Google, stuck in the middle


We won’t bore you with predictions of whether Google+, the new me-too social network, will make it. Instead, we’ll suggest Google faces a classic mass-marketing, mainstream-media problem. Branding.

More than 20 years ago Harvard Business School professor Michael Porter wrote the landmark book “Competitive Advantage” (heard the term? the book coined it) and in it he suggested most companies, as they grow, face a classic challenge. They start out as a niche player — a specialist, something that customers can easily pigeonhole in their mind — and then decide to grow. A consulting boutique decides to take on McKinsey; an online bookstore decides to sell all forms of goods. Some companies, such as Peppers & Rogers Group (1to1 consultants), fail to make the transition; others, like Amazon.com (once only online books), leap over the confusion to grow to the next level. Porter suggested the challenge in this transition is to not become “stuck in the middle.”

Stuck in the middle is what happens when you lose your focus, and your correlated customer brand perception of you, and become nothing to no one as you try to grow to the next level. You aren’t perceived as the next big service; yet your customers forget you used to be special. It’s exceedingly difficult to make the leap from specialist to market leader not due to your product-design aptitude, but instead because most consumers don’t give a damn about most products. We all have limited attention spans as customers, and it’s easiest to keep companies, like people, in their place. If you were once known as the maker of Product X, like a girl or guy in high school who gets a bad rap, customers may remember you as That Product X forever.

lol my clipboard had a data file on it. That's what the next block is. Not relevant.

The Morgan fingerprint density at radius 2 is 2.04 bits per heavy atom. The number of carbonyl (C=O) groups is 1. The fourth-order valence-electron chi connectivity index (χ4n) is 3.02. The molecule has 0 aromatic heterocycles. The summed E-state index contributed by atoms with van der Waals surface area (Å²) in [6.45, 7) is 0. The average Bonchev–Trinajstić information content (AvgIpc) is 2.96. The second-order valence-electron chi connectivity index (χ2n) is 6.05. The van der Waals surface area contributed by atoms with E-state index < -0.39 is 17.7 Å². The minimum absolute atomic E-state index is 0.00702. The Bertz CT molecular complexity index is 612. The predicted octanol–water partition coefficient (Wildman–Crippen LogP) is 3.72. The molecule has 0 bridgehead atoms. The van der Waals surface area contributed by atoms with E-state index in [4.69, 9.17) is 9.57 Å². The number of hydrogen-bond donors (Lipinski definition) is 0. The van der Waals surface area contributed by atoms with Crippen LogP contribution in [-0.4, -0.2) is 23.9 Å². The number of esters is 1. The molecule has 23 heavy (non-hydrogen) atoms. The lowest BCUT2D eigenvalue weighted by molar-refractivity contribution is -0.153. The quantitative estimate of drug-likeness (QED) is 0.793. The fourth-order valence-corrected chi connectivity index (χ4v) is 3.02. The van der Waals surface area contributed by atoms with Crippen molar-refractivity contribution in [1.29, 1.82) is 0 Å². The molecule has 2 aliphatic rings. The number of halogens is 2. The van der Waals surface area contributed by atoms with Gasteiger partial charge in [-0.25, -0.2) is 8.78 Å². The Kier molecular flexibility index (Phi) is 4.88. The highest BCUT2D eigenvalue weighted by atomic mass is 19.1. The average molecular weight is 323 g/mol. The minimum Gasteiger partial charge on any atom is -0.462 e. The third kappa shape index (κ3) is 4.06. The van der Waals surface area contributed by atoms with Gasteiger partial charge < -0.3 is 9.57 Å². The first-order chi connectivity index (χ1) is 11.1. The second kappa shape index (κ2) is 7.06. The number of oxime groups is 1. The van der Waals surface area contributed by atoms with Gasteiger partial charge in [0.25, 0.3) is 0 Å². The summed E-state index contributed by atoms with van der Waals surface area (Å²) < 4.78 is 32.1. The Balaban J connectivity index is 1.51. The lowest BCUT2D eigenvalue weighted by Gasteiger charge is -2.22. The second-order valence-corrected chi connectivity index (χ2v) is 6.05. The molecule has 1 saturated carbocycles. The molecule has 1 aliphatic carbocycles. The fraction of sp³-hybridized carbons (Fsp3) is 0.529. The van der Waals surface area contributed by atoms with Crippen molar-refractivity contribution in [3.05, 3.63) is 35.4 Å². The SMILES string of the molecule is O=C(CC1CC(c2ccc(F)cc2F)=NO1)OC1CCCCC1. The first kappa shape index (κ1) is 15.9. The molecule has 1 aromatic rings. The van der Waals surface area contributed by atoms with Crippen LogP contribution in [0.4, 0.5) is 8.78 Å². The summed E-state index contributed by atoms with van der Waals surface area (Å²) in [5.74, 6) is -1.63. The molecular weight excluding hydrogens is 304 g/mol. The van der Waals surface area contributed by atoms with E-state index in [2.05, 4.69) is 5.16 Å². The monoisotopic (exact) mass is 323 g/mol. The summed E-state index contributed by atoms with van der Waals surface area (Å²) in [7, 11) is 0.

When a company such as Google, known as the leader in online search, tries to become a social network, human beings get confused. Google+ has hoards of features emulating Facebook, GroupMe, Instagram, and Twitter. So we go hmm. “Where do you fit in this complicated, crowded space?” we ask. We already have locks on where Facebook and Twitter fit. They are snapshots in our mind on the scale of private-to-public, boring-to-fun. Instagram, a newcomer, has rapidly gained traction by carving out a unique position. LinkedIn, the cold porridge of social media, is no fun to visit but you know you need to post your resume there. In the world of communications, specialists rule.